A solicitor appealing the termination of her wrongful dismissal case has clashed with a High Court judge after being told her challenge was “not a case of public interest”.
There was a heated exchange of words when Ammi Burke spoke repeatedly about Mrs. Judge Marguerite Bolger.
The judge eventually ended the hearing, which was held online, by unsubscribing after warning Ms Burke multiple times to stop the suspension.
At one point, a visibly upset Ms. Justice Bolger said, “Ms. Burke, you are a qualified attorney. You know that after a decision has been made and reasoned, it is not appropriate to repeatedly ask a judge the question you are asking.
“I said what I said and I explained why I said what I said. The fact that you do not like this explanation does not allow you to repeatedly ask the same question.”
The extraordinary clash comes after Ms Burke received permission from the judge to challenge various decisions made by Workplace Relations Commission (WRC) decision officer Kevin Baneham, who dropped her wrongful dismissal lawsuit against leading law firm Arthur Cox last April.
Mr Baneham ended the WRC hearing and dismissed the claim after “continued and willful obstruction and interference” by the solicitor’s mother, Martina Burke.
The employment case attracted considerable attention at the time.
Ms Burke was fired from the law firm in 2019 and has not been able to find legal employment since. Arthur Cox has denied the sacking was unfair.
This is not a public interest case or a class action or anything like that
Ms Justice Bolger gave Ms Burke permission to start a judicial review process challenging the termination of the wrongful dismissal claim and said counsel had shown she had a justifiable case.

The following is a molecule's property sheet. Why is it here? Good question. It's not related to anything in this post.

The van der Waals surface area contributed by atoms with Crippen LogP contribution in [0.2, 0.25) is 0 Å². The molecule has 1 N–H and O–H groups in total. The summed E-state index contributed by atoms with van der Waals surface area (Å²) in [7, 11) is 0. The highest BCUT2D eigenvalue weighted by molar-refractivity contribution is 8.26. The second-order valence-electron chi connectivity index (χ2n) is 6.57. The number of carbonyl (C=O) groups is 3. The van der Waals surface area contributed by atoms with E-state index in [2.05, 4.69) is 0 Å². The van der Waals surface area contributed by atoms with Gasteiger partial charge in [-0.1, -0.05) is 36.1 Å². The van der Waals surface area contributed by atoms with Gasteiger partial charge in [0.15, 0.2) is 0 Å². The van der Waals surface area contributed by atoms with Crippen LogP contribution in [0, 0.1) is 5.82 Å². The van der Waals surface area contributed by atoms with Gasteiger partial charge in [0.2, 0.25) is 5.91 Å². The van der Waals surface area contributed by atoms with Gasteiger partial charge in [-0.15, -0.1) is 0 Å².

The judge also allowed her to challenge other of Mr Baneham’s decisions, including his refusal to subpoena two witnesses, Arthur Cox partner Kevin Lynch and HR director Ruth D’Alton, and his refusal to request the production of certain emails.
However, Ms Judge Bolger said she would not grant Ms Burke a leave of absence in relation to a specific request for clarification on the application of the law relating to the summoning of witnesses to WRC hearings.
The judge said if a statement is sought on the subject, it must be specific. She said what Ms Burke was looking for was “too vague and generalized”.
“This is not some kind of public interest case or class action or anything like that,” said Ms Justice Bolger.
Ms Burke took offense at the judge’s remark, insisting that her trial was “a matter of public interest” because the issues to be resolved were “obviously of general public concern”. The lawyer, who was representing herself, asked the judge if she denied that her case raised issues of general public interest.
Ms Judge Bolger responded that she “would not be attending a question-and-answer session” as she had already made her decision and laid out the basis for it.
However, Ms Burke insisted, saying she was “deeply concerned”.
She said the judge’s comment was “wrong”.
The judge replied, “Ms. Burke, I am no longer involved. I have made my decision.”
However, the lawyer again asked the judge to “withdraw the testimony”.
After the attorney intervened again, the judge said, “Well, Ms. Burke, you must stop interrupting me. Do you understand that? I have made a decision.”
But the argument continued, and Ms Burke spoke repeatedly about the judge.
The exchange lasted about 15 minutes and only ended when the judge exited the online court.
The lawyer claimed she was wrongly fired in November 2019 for criticizing one of Arthur Cox’s partners after she had to work until 2am while colleagues were away.
Arthur Cox denied that she was wrongly fired, arguing that her relationship with three senior partners had broken down. The case is the second time Ms Burke has sued the WRC over the handling of her case.
https://www.independent.ie/irish-news/courts/now-ms-burke-stop-interrupting-me-solicitor-and-high-court-judge-clash-over-unfair-dismissal-case-41866167.html ‘Now, Ms. Burke, stop interrupting me’ – Solicitor and High Court judge clash over wrongful dismissal